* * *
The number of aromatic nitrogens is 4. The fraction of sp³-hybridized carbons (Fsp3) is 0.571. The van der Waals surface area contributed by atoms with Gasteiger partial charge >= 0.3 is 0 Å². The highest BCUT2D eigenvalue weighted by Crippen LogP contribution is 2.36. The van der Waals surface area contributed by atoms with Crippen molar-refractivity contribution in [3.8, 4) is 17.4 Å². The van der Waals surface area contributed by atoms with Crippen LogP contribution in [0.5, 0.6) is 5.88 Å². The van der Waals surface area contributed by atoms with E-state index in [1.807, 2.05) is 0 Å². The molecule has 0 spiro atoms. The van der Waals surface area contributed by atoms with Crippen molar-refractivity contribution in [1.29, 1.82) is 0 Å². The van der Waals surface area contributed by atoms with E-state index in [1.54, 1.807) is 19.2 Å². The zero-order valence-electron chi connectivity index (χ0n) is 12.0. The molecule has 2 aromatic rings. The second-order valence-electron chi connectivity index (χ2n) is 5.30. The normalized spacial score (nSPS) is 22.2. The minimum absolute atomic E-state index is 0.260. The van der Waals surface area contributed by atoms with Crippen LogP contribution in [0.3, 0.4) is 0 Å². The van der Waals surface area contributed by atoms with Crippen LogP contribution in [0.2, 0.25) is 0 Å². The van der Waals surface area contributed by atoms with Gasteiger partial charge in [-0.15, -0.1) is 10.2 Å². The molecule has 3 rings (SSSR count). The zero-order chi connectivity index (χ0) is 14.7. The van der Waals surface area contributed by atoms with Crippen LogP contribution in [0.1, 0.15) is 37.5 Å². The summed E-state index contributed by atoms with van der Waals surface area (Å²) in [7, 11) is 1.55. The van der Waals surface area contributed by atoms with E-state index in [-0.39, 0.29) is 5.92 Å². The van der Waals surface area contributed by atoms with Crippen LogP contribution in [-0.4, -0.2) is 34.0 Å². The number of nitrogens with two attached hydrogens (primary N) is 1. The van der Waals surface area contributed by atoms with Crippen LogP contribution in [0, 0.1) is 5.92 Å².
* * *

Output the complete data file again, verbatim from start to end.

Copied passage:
The number of aromatic nitrogens is 4. The fraction of sp³-hybridized carbons (Fsp3) is 0.571. The van der Waals surface area contributed by atoms with Gasteiger partial charge >= 0.3 is 0 Å². The highest BCUT2D eigenvalue weighted by Crippen LogP contribution is 2.36. The van der Waals surface area contributed by atoms with Crippen molar-refractivity contribution in [3.8, 4) is 17.4 Å². The van der Waals surface area contributed by atoms with Crippen LogP contribution in [0.5, 0.6) is 5.88 Å². The van der Waals surface area contributed by atoms with E-state index in [1.807, 2.05) is 0 Å². The molecule has 0 spiro atoms. The van der Waals surface area contributed by atoms with Crippen molar-refractivity contribution in [1.29, 1.82) is 0 Å². The van der Waals surface area contributed by atoms with E-state index in [1.54, 1.807) is 19.2 Å². The zero-order valence-electron chi connectivity index (χ0n) is 12.0. The molecule has 2 aromatic rings. The second-order valence-electron chi connectivity index (χ2n) is 5.30. The normalized spacial score (nSPS) is 22.2. The minimum absolute atomic E-state index is 0.260. The van der Waals surface area contributed by atoms with Crippen LogP contribution in [0.3, 0.4) is 0 Å². The van der Waals surface area contributed by atoms with Crippen LogP contribution in [0.2, 0.25) is 0 Å². The van der Waals surface area contributed by atoms with Gasteiger partial charge in [-0.15, -0.1) is 10.2 Å². The molecule has 3 rings (SSSR count). The zero-order chi connectivity index (χ0) is 14.7. The van der Waals surface area contributed by atoms with Crippen LogP contribution in [0.1, 0.15) is 37.5 Å². The summed E-state index contributed by atoms with van der Waals surface area (Å²) in [7, 11) is 1.55. The van der Waals surface area contributed by atoms with E-state index in [-0.39, 0.29) is 5.92 Å². The van der Waals surface area contributed by atoms with Crippen LogP contribution in [-0.4, -0.2) is 34.0 Å². The number of nitrogens with two attached hydrogens (primary N) is 1. The van der Waals surface area contributed by atoms with Crippen LogP contribution in [0, 0.1) is 5.92 Å².